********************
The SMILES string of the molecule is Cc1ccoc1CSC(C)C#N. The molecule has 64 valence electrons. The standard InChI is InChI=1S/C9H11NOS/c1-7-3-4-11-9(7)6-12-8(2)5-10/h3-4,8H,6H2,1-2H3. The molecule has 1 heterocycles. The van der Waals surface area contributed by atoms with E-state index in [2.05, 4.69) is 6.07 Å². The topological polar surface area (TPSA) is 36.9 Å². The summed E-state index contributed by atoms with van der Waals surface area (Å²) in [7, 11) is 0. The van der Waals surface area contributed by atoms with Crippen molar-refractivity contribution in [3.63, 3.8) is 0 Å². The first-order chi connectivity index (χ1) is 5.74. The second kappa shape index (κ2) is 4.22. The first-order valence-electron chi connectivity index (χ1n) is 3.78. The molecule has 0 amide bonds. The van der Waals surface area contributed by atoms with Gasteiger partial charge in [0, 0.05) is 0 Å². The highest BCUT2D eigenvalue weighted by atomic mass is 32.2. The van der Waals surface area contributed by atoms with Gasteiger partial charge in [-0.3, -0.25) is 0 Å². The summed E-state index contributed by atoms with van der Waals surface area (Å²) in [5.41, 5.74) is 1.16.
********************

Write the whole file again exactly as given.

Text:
The SMILES string of the molecule is Cc1ccoc1CSC(C)C#N. The molecule has 64 valence electrons. The standard InChI is InChI=1S/C9H11NOS/c1-7-3-4-11-9(7)6-12-8(2)5-10/h3-4,8H,6H2,1-2H3. The molecule has 1 heterocycles. The van der Waals surface area contributed by atoms with E-state index in [2.05, 4.69) is 6.07 Å². The topological polar surface area (TPSA) is 36.9 Å². The summed E-state index contributed by atoms with van der Waals surface area (Å²) in [7, 11) is 0. The van der Waals surface area contributed by atoms with Crippen molar-refractivity contribution in [3.63, 3.8) is 0 Å². The first-order chi connectivity index (χ1) is 5.74. The second kappa shape index (κ2) is 4.22. The first-order valence-electron chi connectivity index (χ1n) is 3.78. The molecule has 0 amide bonds. The van der Waals surface area contributed by atoms with Gasteiger partial charge in [0, 0.05) is 0 Å². The highest BCUT2D eigenvalue weighted by atomic mass is 32.2. The van der Waals surface area contributed by atoms with Gasteiger partial charge in [-0.3, -0.25) is 0 Å². The summed E-state index contributed by atoms with van der Waals surface area (Å²) in [5.41, 5.74) is 1.16.